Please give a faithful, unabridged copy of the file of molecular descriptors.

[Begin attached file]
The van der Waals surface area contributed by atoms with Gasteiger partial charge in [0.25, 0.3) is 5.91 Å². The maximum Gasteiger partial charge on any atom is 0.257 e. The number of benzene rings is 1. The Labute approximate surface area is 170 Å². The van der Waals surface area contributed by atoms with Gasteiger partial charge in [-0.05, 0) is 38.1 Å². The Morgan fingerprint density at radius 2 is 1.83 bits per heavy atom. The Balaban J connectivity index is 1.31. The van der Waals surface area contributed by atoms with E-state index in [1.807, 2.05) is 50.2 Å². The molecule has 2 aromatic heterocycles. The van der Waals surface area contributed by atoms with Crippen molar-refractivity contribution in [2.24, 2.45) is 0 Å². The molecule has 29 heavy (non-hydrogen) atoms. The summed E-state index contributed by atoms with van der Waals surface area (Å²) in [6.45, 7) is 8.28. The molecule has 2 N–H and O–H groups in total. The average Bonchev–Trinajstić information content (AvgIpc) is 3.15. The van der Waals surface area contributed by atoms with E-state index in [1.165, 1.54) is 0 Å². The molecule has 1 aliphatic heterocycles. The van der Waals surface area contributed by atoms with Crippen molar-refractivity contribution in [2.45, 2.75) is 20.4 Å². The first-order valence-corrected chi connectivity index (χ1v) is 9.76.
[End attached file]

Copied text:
The van der Waals surface area contributed by atoms with Gasteiger partial charge in [0.25, 0.3) is 5.91 Å². The maximum Gasteiger partial charge on any atom is 0.257 e. The number of benzene rings is 1. The Labute approximate surface area is 170 Å². The van der Waals surface area contributed by atoms with Gasteiger partial charge in [-0.05, 0) is 38.1 Å². The Morgan fingerprint density at radius 2 is 1.83 bits per heavy atom. The Balaban J connectivity index is 1.31. The van der Waals surface area contributed by atoms with E-state index in [1.807, 2.05) is 50.2 Å². The molecule has 2 aromatic heterocycles. The van der Waals surface area contributed by atoms with Crippen molar-refractivity contribution in [2.24, 2.45) is 0 Å². The molecule has 29 heavy (non-hydrogen) atoms. The summed E-state index contributed by atoms with van der Waals surface area (Å²) in [6.45, 7) is 8.28. The molecule has 2 N–H and O–H groups in total. The average Bonchev–Trinajstić information content (AvgIpc) is 3.15. The van der Waals surface area contributed by atoms with E-state index in [1.165, 1.54) is 0 Å². The molecule has 1 aliphatic heterocycles. The van der Waals surface area contributed by atoms with Crippen molar-refractivity contribution in [2.45, 2.75) is 20.4 Å². The first-order valence-corrected chi connectivity index (χ1v) is 9.76.